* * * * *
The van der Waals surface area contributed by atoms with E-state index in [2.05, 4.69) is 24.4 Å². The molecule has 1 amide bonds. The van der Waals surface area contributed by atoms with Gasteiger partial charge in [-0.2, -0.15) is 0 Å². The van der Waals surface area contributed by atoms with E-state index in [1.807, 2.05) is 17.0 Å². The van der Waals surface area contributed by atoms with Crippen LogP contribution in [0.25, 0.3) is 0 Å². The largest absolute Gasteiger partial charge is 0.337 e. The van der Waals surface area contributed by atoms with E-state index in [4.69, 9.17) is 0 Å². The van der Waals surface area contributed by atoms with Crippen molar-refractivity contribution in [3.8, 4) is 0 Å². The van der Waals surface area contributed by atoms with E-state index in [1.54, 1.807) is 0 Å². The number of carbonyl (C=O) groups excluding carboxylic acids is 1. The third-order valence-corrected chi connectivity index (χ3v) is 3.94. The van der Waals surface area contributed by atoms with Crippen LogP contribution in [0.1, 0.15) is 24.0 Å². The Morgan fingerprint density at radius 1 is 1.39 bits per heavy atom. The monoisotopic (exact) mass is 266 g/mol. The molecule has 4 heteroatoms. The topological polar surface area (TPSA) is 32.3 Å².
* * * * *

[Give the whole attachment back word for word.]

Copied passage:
The van der Waals surface area contributed by atoms with E-state index in [2.05, 4.69) is 24.4 Å². The molecule has 1 amide bonds. The van der Waals surface area contributed by atoms with Gasteiger partial charge in [-0.2, -0.15) is 0 Å². The van der Waals surface area contributed by atoms with E-state index in [1.807, 2.05) is 17.0 Å². The van der Waals surface area contributed by atoms with Crippen LogP contribution in [0.25, 0.3) is 0 Å². The largest absolute Gasteiger partial charge is 0.337 e. The van der Waals surface area contributed by atoms with E-state index in [4.69, 9.17) is 0 Å². The van der Waals surface area contributed by atoms with Crippen molar-refractivity contribution in [3.8, 4) is 0 Å². The van der Waals surface area contributed by atoms with E-state index in [1.54, 1.807) is 0 Å². The number of carbonyl (C=O) groups excluding carboxylic acids is 1. The third-order valence-corrected chi connectivity index (χ3v) is 3.94. The van der Waals surface area contributed by atoms with Crippen LogP contribution in [0.1, 0.15) is 24.0 Å². The Morgan fingerprint density at radius 1 is 1.39 bits per heavy atom. The monoisotopic (exact) mass is 266 g/mol. The molecule has 4 heteroatoms. The topological polar surface area (TPSA) is 32.3 Å².